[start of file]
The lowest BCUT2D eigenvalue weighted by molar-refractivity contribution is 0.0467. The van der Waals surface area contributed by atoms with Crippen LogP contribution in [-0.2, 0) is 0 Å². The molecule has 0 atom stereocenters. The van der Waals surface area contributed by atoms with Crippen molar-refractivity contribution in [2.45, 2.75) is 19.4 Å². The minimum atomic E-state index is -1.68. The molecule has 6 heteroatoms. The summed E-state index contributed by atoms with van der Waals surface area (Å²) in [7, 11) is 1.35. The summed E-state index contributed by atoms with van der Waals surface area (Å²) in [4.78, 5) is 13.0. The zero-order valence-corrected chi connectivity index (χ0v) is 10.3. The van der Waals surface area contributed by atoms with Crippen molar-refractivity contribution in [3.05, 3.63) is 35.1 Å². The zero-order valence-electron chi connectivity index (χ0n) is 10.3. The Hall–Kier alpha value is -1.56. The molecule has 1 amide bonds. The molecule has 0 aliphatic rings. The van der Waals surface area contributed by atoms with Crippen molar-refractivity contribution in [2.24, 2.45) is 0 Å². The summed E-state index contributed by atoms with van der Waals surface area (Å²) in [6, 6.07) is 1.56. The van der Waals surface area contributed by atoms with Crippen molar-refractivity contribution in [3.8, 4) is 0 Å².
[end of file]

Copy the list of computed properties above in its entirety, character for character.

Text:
The lowest BCUT2D eigenvalue weighted by molar-refractivity contribution is 0.0467. The van der Waals surface area contributed by atoms with Crippen LogP contribution in [-0.2, 0) is 0 Å². The molecule has 0 atom stereocenters. The van der Waals surface area contributed by atoms with Crippen molar-refractivity contribution in [2.45, 2.75) is 19.4 Å². The minimum atomic E-state index is -1.68. The molecule has 6 heteroatoms. The summed E-state index contributed by atoms with van der Waals surface area (Å²) in [7, 11) is 1.35. The summed E-state index contributed by atoms with van der Waals surface area (Å²) in [4.78, 5) is 13.0. The zero-order valence-corrected chi connectivity index (χ0v) is 10.3. The van der Waals surface area contributed by atoms with Crippen molar-refractivity contribution in [3.05, 3.63) is 35.1 Å². The zero-order valence-electron chi connectivity index (χ0n) is 10.3. The Hall–Kier alpha value is -1.56. The molecule has 1 amide bonds. The molecule has 0 aliphatic rings. The van der Waals surface area contributed by atoms with Crippen molar-refractivity contribution in [2.24, 2.45) is 0 Å². The summed E-state index contributed by atoms with van der Waals surface area (Å²) in [6, 6.07) is 1.56. The van der Waals surface area contributed by atoms with Crippen molar-refractivity contribution in [3.8, 4) is 0 Å².